There are three main types of ToF cameras. Each type uses its own technology for measuring the range of a point. The simplest and most understandable is Pulsed Modulation, also known as Direct Time-of-Flight imagers. An impulse is given and the exact time of its return is measured at each point of the matrix:

    In essence, the matrix consists of triggers that fire on the wave front. The same method is used in optical synchronization for flashes. Only here are orders of magnitude more precise. This is the main difficulty of this method. Very accurate detection of the response time is required, which requires specific technical solutions (which I could not find). Now such sensors are being tested by NASA for the landing modules of its ships .

    And here are the pictures that she gives out:

    There is enough backlight for them to trigger on the optical stream reflected from a distance of about 1 kilometer. The graph shows the number of triggered pixels in the matrix, depending on the distance. 90% work at a distance of 1 km: The

    second method is constant modulation of the signal. The emitter sends some modulated wave. The receiver finds the maximum correlation of what it sees with this wave. This determines the time that the signal spent reflecting and arriving at the receiver.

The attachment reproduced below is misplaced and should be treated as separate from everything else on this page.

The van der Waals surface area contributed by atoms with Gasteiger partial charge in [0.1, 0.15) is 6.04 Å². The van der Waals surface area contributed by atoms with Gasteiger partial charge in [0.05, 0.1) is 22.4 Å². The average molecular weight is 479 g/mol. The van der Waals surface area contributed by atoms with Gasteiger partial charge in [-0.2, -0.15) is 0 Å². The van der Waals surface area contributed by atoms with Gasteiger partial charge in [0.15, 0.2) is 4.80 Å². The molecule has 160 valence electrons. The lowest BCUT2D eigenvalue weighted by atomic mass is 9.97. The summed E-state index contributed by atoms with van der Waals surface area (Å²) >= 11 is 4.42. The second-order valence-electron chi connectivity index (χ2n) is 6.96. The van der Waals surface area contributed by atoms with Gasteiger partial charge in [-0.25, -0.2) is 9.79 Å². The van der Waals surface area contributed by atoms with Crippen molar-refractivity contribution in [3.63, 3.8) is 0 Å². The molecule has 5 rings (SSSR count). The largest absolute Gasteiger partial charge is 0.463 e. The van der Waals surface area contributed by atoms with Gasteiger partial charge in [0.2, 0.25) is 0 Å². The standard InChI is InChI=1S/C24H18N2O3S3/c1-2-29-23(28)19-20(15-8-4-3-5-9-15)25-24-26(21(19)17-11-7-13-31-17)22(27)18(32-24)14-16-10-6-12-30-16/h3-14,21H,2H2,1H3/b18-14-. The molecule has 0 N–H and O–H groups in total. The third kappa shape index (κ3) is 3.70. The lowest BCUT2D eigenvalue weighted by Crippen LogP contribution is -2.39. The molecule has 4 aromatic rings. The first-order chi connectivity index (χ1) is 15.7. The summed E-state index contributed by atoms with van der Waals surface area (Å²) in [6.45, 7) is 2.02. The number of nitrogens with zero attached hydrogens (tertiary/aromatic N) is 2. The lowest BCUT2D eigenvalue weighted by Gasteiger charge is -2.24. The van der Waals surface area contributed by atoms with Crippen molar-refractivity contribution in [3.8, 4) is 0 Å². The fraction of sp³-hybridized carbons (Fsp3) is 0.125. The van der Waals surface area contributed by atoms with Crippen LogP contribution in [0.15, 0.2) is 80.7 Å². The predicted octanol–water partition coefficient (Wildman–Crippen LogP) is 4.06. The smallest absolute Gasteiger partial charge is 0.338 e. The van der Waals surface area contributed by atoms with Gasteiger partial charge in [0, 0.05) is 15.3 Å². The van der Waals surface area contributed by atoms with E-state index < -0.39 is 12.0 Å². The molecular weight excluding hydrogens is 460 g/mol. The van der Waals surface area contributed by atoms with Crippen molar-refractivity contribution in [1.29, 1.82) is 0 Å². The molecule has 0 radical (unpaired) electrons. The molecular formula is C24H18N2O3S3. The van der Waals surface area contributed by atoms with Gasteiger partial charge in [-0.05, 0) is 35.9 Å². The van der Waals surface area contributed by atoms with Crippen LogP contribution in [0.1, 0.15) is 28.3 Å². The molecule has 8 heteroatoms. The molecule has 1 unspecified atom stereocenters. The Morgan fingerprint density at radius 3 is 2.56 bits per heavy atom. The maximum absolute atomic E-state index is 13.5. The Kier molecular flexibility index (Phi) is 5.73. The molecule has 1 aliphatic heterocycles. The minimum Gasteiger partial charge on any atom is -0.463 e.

Let the signal be radiated:

    where w is the modulating frequency. Then the received signal will look like:

    where is a b-shift, a-amplitude. Correlation of incoming and outgoing signal:

    But it is quite difficult to make a complete correlation with all possible time shifts in real time in each pixel. Therefore, a tricky feint with ears is used. The received signal is received in 4 neighboring pixels with a 90⁰ phase shift and correlates with itself:

    Then the phase shift is defined as:

    Knowing the received phase shift and the speed of light, we get the distance to the object:

    These cameras are slightly simpler than those constructed using first technology, but still complicated and expensive. This company makes them . And they cost about 4 kilobax . But cute and futuristic: